Yukon compensation board shuffles categories
The Yukon Workers' Compensation Health and Safety Board has introduced a new system for assessing rates for various industries and employers, meaning some employers will pay less but others will pay more.
About 1,800 employers in the Yukon will see an assessment rate decrease next year as a result of the compensation board's changes, with the average rate for 2010 going down from $3 to $2.95 per $100 of payroll.
Another 1,100 employers will see rate increases, but board chairman Craig Tuton said their rates will fall if they reduce their injury and claim numbers.
"I would call it an incentive and there certainly is motivation there, isn't there?" Tuton told reporters in Whitehorse on Thursday.
"There has to be a method to reward those industry groups and those industries that are getting the message, and that are doing the work that's really needed to change their workplaces into safer and healthier workplaces."
Not everyone is pleased with the board's changes, which has involved employers and sectors being moved into different categories based on performance.
For instance, Northerm Windows and Doors in Whitehorse has been moved into a new category that will see its rates double next year and the year after.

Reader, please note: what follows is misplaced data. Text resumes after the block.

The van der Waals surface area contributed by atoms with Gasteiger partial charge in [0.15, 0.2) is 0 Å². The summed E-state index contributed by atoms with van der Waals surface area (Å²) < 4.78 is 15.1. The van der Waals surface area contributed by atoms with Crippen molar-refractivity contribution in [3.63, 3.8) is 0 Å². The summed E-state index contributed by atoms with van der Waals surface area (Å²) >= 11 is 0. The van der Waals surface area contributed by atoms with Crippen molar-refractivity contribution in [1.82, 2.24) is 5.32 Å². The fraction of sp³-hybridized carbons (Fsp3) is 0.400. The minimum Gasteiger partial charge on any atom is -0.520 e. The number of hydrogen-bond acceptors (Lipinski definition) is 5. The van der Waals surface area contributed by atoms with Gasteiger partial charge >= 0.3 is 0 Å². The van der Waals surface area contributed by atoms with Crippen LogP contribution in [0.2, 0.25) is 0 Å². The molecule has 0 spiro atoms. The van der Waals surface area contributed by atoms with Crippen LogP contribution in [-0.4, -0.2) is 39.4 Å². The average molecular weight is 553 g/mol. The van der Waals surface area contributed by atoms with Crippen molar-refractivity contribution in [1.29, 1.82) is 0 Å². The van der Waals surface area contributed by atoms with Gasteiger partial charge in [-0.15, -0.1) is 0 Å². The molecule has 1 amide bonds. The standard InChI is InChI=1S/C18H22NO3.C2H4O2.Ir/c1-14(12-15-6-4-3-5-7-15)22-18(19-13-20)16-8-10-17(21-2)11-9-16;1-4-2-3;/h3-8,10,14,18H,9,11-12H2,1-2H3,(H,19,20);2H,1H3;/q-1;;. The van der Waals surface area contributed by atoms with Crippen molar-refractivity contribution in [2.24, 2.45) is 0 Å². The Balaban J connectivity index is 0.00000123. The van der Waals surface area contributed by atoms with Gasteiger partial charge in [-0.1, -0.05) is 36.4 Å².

Jane Olson, Northerm's finance director, said its rates are set to rise even though the company had implemented all of the compensation board's safety programs and cut down its workplace incidents from seven to one last year.
Olson said the company will have to come up with $20,000 in the coming year, and possibly more the following year.
"It hurts, yes," Olson said, adding that she wonders if the compensation board would identify companies in their new category who have many injuries and claims.
But board president Valerie Royle said it cannot name companies, citing privacy concerns.
"So I can't tell you who's there, but I could send out an invitation from you to come to a meeting because you want to discuss the rate," Royle said.
Olson said something needs to be done to ensure the company can survive a potential $40,000 hit.